I was sure that there must be some as an emergency measure because, a few winters ago, the pipes froze and we didn’t have drinking water until a tanker came up and supplied some.
After looking behind several doors, I came to a fairly large storeroom that was obviously the room where supplies for the tuck shop were kept. Along one side was various sweets, crisps and other snacks and on the other were orange, lemon and other drinks in small bottles, but also, there were large bottles of water too so I picked up four and went out to show Jeanie.
‘Look,’ I said holding my hands up.
‘Well done. We can carry two each and when they run out we’ll have to find shops and things to replenish supplies. I’ve got some cans of corned beef and baked beans, soup and things like that, so we won’t starve.’
We started to put the “supplies” in our rucksacks, not forgetting a can and bottle opener. When we lifted them, they were rather heavy.
‘Look, ‘said Jeanie, ‘I was thinking of walking or something, but that’s daft and we would take ages to get anywhere. Shall we use a school car or something?’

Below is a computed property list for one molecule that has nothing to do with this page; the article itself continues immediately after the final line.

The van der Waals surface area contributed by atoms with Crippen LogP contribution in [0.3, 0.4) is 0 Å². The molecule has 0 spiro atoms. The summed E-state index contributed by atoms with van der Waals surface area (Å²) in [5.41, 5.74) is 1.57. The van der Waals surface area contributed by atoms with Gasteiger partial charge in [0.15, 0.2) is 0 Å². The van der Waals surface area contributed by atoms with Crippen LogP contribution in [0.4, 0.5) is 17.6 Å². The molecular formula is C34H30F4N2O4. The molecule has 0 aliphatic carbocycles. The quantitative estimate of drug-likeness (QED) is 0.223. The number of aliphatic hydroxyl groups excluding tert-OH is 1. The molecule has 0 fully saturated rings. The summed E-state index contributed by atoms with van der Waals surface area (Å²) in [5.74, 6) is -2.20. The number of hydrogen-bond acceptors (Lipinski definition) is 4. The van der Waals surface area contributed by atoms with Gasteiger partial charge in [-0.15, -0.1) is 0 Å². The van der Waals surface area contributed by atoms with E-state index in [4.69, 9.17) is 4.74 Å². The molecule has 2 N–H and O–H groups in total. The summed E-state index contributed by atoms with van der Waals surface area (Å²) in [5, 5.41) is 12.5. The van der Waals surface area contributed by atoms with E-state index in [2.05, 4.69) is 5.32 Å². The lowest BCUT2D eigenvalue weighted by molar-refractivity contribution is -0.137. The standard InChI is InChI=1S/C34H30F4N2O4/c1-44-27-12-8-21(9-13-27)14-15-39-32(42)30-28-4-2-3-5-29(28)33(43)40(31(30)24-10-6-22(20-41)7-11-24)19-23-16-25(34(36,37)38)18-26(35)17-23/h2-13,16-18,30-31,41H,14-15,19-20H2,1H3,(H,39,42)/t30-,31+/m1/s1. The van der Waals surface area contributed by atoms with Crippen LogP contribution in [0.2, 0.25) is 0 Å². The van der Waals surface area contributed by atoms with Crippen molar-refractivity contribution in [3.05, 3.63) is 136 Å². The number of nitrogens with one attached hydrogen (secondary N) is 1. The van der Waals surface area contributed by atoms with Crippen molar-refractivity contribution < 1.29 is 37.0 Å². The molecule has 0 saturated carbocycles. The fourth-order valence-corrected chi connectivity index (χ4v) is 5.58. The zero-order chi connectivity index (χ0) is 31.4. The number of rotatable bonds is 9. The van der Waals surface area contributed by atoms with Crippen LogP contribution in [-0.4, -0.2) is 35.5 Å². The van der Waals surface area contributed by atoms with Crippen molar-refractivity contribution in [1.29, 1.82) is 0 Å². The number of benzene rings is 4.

‘We could see if we can find the Landrover that the gardeners use. Let’s face it they won’t need it.’
We had both learned to drive on the farm about a year ago and although we obviously hadn’t driven on the public roads, I did not think traffic would be a problem.
By keeping busy, we avoided thinking too much about the horrid things that had occurred to change our lives so dramatically. I knew that at some stage, I would react to what had happened. The thought of everybody being dead was too awful to comprehend. We just had to get through today and try to find out if we were alone or not. If we had survived, surely others might have also?